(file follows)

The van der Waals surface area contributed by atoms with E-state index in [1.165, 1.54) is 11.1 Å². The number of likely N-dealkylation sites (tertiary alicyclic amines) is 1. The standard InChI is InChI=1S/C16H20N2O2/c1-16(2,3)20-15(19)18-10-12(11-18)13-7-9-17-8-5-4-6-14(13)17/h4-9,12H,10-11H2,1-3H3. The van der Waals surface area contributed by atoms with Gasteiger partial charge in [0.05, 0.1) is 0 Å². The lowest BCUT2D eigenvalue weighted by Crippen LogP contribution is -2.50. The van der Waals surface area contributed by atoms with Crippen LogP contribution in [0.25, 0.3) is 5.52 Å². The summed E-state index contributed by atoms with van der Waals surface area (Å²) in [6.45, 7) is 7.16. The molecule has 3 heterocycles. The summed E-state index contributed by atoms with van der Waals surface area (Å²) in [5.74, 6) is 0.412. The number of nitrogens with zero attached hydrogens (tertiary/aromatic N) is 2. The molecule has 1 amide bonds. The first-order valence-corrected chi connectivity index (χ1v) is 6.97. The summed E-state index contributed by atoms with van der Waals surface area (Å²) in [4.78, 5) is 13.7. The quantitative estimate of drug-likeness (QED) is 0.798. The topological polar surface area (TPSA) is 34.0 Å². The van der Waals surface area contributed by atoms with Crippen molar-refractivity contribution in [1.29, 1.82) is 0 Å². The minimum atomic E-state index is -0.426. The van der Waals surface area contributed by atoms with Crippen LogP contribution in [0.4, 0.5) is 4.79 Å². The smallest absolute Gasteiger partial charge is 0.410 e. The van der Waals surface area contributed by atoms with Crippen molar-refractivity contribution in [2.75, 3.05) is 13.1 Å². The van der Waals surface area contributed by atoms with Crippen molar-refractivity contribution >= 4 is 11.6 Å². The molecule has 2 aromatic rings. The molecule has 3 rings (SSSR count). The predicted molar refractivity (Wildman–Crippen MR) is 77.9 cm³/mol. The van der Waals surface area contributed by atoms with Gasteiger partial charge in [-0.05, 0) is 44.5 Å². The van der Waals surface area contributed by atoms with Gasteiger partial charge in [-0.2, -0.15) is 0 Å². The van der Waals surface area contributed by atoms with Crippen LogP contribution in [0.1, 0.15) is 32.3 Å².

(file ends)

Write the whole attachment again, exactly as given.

The van der Waals surface area contributed by atoms with E-state index in [1.165, 1.54) is 11.1 Å². The number of likely N-dealkylation sites (tertiary alicyclic amines) is 1. The standard InChI is InChI=1S/C16H20N2O2/c1-16(2,3)20-15(19)18-10-12(11-18)13-7-9-17-8-5-4-6-14(13)17/h4-9,12H,10-11H2,1-3H3. The van der Waals surface area contributed by atoms with Gasteiger partial charge in [0.05, 0.1) is 0 Å². The lowest BCUT2D eigenvalue weighted by Crippen LogP contribution is -2.50. The van der Waals surface area contributed by atoms with Crippen LogP contribution in [0.25, 0.3) is 5.52 Å². The summed E-state index contributed by atoms with van der Waals surface area (Å²) in [6.45, 7) is 7.16. The molecule has 3 heterocycles. The summed E-state index contributed by atoms with van der Waals surface area (Å²) in [5.74, 6) is 0.412. The number of nitrogens with zero attached hydrogens (tertiary/aromatic N) is 2. The molecule has 1 amide bonds. The first-order valence-corrected chi connectivity index (χ1v) is 6.97. The summed E-state index contributed by atoms with van der Waals surface area (Å²) in [4.78, 5) is 13.7. The quantitative estimate of drug-likeness (QED) is 0.798. The topological polar surface area (TPSA) is 34.0 Å². The van der Waals surface area contributed by atoms with Crippen molar-refractivity contribution in [1.29, 1.82) is 0 Å². The minimum atomic E-state index is -0.426. The van der Waals surface area contributed by atoms with Crippen LogP contribution in [0.4, 0.5) is 4.79 Å². The smallest absolute Gasteiger partial charge is 0.410 e. The van der Waals surface area contributed by atoms with Crippen molar-refractivity contribution in [2.75, 3.05) is 13.1 Å². The van der Waals surface area contributed by atoms with Crippen molar-refractivity contribution >= 4 is 11.6 Å². The molecule has 2 aromatic rings. The molecule has 3 rings (SSSR count). The predicted molar refractivity (Wildman–Crippen MR) is 77.9 cm³/mol. The van der Waals surface area contributed by atoms with Gasteiger partial charge in [-0.05, 0) is 44.5 Å². The van der Waals surface area contributed by atoms with Gasteiger partial charge in [-0.2, -0.15) is 0 Å². The van der Waals surface area contributed by atoms with Crippen LogP contribution in [0.1, 0.15) is 32.3 Å².